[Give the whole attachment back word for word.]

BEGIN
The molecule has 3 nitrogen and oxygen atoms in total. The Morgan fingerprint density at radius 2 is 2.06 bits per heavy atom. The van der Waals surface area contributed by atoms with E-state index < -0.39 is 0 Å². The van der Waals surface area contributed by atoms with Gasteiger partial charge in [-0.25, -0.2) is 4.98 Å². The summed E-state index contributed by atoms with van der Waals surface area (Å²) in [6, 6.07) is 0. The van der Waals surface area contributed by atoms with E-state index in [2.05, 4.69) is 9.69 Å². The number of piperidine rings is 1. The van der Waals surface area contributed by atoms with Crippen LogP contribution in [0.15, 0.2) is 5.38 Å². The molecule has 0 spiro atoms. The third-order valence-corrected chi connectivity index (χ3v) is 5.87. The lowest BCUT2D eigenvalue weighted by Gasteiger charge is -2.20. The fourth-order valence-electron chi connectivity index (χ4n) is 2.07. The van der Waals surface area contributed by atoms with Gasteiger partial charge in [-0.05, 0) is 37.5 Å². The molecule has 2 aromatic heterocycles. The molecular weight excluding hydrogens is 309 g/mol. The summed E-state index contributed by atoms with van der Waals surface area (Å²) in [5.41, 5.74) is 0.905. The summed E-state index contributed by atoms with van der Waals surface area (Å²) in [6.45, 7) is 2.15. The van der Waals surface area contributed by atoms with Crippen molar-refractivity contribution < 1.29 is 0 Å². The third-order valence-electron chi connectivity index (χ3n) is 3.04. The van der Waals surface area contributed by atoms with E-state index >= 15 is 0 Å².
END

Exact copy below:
The molecule has 3 nitrogen and oxygen atoms in total. The Morgan fingerprint density at radius 2 is 2.06 bits per heavy atom. The van der Waals surface area contributed by atoms with E-state index < -0.39 is 0 Å². The van der Waals surface area contributed by atoms with Gasteiger partial charge in [-0.25, -0.2) is 4.98 Å². The summed E-state index contributed by atoms with van der Waals surface area (Å²) in [6, 6.07) is 0. The van der Waals surface area contributed by atoms with E-state index in [2.05, 4.69) is 9.69 Å². The number of piperidine rings is 1. The van der Waals surface area contributed by atoms with Crippen LogP contribution in [0.15, 0.2) is 5.38 Å². The molecule has 0 spiro atoms. The third-order valence-corrected chi connectivity index (χ3v) is 5.87. The lowest BCUT2D eigenvalue weighted by Gasteiger charge is -2.20. The fourth-order valence-electron chi connectivity index (χ4n) is 2.07. The van der Waals surface area contributed by atoms with Gasteiger partial charge in [-0.05, 0) is 37.5 Å². The molecule has 2 aromatic heterocycles. The molecular weight excluding hydrogens is 309 g/mol. The summed E-state index contributed by atoms with van der Waals surface area (Å²) in [5.41, 5.74) is 0.905. The summed E-state index contributed by atoms with van der Waals surface area (Å²) in [6.45, 7) is 2.15. The van der Waals surface area contributed by atoms with Crippen molar-refractivity contribution < 1.29 is 0 Å². The third-order valence-electron chi connectivity index (χ3n) is 3.04. The van der Waals surface area contributed by atoms with E-state index >= 15 is 0 Å².